The Irony of Russian Fate, or Happy New Year!

Source: Kinopoisk

Source: Kinopoisk

Russian New Year traditions provide a window into the enigmatic Russian soul

If you ask any Russian what was the good of perestroika, most would probably mention the opportunity to travel around the world and the long holiday break over New Year’s holiday. All the other supposed benefits—freedom of speech, democracy, or the chance to make a lot of money—have some drawbacks, but New Year’s vacation is an indisputably good thing.

You may be shocked to hear this, but during the Soviet era, there was no New Year’s holiday break at all. Dec. 31 was a regular workday, maybe cut short by a few hours, Jan. 1 was a day off and on Jan. 2, everyone happily went back to work. But then came perestroika, and the rest is history. First, Jan. 7, Christmas according to the Russian Orthodox calendar, became a public holiday; then the authorities put their heads together and decided that, since the gap between New Year’s and Christmas was pretty small anyway, why not close that gap with days off from work. The people were only too happy to oblige. It’s a miracle that they didn’t extend the holiday period to Jan. 13, New Year’s according to the Julian calendar used in Russia before the 1917 revolution. The Russians still celebrate it out of tradition as “Old New Year’s.” All told, every foreigner working with Russians should know that it is pointless to schedule any meetings during the entire month of January.

Of course, not everyone is happy. Some have called time and again for canceling the holiday break altogether, citing an assortment of scary facts. For example, many people run out of things to do and resort to drinking; or, husbands and wives grow so sick of each other that once the holidays are over, they run out to file for divorce rather than report to work. These deplorable facts may be grounded in reality, but the idea of abolishing the holidays has failed to attract many supporters. When backed into a corner, most Russians will admit to the real reason the holiday break must continue: Russians become so lazy during the winter break that making them work again would be all but impossible. The myth of Russian sloth is so entrenched that it deserves special attention, especially as it’s rooted in the popular embrace of celebrations. Russians indeed love their holidays, which they tend to celebrate in style, with lots of friends and a great feast. But are Russians really so lazy?  Could a nation full of do-nothings have been able to develop such a huge country stretching from St. Petersburg all the way to Siberia, filling it with cities and highways along the way? As a matter of fact, the difference between the European and Russian attitude toward work is the key. For a person from the West, especially one who grew up in a Protestant family, labor is above all a virtue, a way to earn honor and respect. For a Russian who is accustomed to toiling all year round in rather harsh climatic conditions, labour is not valor, but rather a necessity for survival.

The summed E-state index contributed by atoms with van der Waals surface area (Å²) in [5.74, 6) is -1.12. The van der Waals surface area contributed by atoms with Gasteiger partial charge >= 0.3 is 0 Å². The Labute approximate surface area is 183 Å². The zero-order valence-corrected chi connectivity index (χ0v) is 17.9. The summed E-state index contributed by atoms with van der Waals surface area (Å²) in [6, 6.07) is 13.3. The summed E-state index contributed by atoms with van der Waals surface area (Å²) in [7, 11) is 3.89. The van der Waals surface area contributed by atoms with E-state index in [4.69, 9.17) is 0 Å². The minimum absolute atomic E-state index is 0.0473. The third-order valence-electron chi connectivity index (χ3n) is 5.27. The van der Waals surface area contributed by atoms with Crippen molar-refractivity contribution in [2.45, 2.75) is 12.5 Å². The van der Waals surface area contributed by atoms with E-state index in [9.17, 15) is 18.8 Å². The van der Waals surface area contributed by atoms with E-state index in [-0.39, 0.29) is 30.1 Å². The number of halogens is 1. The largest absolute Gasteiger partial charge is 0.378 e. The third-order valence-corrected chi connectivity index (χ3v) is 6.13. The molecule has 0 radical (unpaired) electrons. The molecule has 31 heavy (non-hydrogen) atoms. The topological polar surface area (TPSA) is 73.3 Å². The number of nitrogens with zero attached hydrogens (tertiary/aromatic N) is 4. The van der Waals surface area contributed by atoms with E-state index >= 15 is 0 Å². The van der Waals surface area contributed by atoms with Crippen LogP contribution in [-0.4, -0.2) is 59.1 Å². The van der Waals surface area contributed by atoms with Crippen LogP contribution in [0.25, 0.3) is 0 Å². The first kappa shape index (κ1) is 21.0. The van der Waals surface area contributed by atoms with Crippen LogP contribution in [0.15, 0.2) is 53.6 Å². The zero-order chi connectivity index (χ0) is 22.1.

What can distract a person from days of hard work better than a holiday? If given an opportunity to enjoy even the shortest possible break from work, a Russian will use it to the fullest. It would take another socialist revolution to make him pass on it.